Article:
OKLAHOMA CITY (AP) — A legislative attempt to derail a set of education standards in math and English known as Common Core was thwarted Wednesday, but Republican leaders in the Senate have agreed to grant a hearing to a repeal measure approved in the House.
A plan to repeal the standards was unveiled this week by Sen. Josh Brecheen, R-Coalgate, who voiced concern there are too many unknowns about the new standards, including the potential costs associated with curriculum and testing.
Oklahoma is among 45 states that have adopted the standards, which include basic requirements for students in math and English, but there has been growing opposition to them, especially among some conservative House members.
Brecheen said he shelved his amendment after Senate leaders agreed to grant a committee hearing to a Common Core repeal bill that was passed in the House late Wednesday.
“This is a tough issue that is of utmost importance to Oklahoma’s parents and future of their children,” Brecheen said.
Adopted in Oklahoma in 2010, the standards are part of an initiative of the National Governor’s Association, which is currently chaired by Gov. Mary Fallin, a strong supporter of Common Core. But there has been growing concern, especially among grassroots conservatives, that the standards represent a federal takeover of state education.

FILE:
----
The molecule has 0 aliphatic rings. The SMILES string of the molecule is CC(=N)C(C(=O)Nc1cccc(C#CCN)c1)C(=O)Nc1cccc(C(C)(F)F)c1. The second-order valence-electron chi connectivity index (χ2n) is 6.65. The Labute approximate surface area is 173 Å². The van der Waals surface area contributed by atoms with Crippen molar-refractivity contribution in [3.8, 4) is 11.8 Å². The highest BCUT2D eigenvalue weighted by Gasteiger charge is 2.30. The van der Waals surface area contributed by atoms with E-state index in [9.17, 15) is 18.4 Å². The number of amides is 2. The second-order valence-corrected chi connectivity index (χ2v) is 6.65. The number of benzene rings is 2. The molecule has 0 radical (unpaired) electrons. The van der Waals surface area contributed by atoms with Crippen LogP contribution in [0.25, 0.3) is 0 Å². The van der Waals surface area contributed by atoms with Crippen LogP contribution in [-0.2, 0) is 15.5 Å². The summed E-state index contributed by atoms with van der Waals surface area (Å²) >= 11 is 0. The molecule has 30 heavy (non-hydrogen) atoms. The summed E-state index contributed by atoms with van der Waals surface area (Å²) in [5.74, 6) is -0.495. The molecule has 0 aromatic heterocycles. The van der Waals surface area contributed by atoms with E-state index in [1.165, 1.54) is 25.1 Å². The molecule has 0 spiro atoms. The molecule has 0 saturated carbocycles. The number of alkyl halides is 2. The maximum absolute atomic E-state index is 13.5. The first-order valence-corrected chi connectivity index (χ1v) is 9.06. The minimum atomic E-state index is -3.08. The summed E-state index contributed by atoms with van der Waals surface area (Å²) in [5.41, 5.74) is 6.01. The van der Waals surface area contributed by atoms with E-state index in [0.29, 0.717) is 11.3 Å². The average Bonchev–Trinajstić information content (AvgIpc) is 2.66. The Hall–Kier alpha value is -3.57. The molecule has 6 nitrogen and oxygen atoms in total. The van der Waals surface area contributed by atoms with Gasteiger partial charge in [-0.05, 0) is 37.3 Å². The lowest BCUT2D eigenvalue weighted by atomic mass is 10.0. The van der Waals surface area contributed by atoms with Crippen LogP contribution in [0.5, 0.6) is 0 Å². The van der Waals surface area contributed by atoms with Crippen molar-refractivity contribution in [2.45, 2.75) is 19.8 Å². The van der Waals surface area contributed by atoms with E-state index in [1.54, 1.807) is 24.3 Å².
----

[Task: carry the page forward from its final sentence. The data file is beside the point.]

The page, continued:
Fallin tried to placate those concerns in December by signing an executive order stating Oklahoma will be responsible for deciding how to implement the standards, but opposition continues to mount.
The state committee of the Oklahoma Republican Party passed a resolution in January opposing the standards and urging the Legislature to delay or repeal them.
Sen. John Ford, the chairman of the Senate Education Committee and a Common Core supporter, said Wednesday he agreed to grant a hearing to a Common Core repeal bill.
“That’s what I gave my assurance I would do,” said Ford, R-Bartlesville. “A lot of people have very strong opinions about this.”
The Oklahoma Academic Standards, which are aligned with Common Core standards in English and mathematics, will be reflected in tests administered to students next year, and more than 60 percent of the school districts in the state already have aligned curriculum with the new standards, said Phil Bacharach, a spokesman for the Oklahoma Department of Education.
“These were standards that were thoroughly and exhaustively reviewed by Oklahomans and for Oklahomans,” Bacharach said. “We think it’s important to increase rigor and raise expectations for our students. We think higher expectations result in greater success.”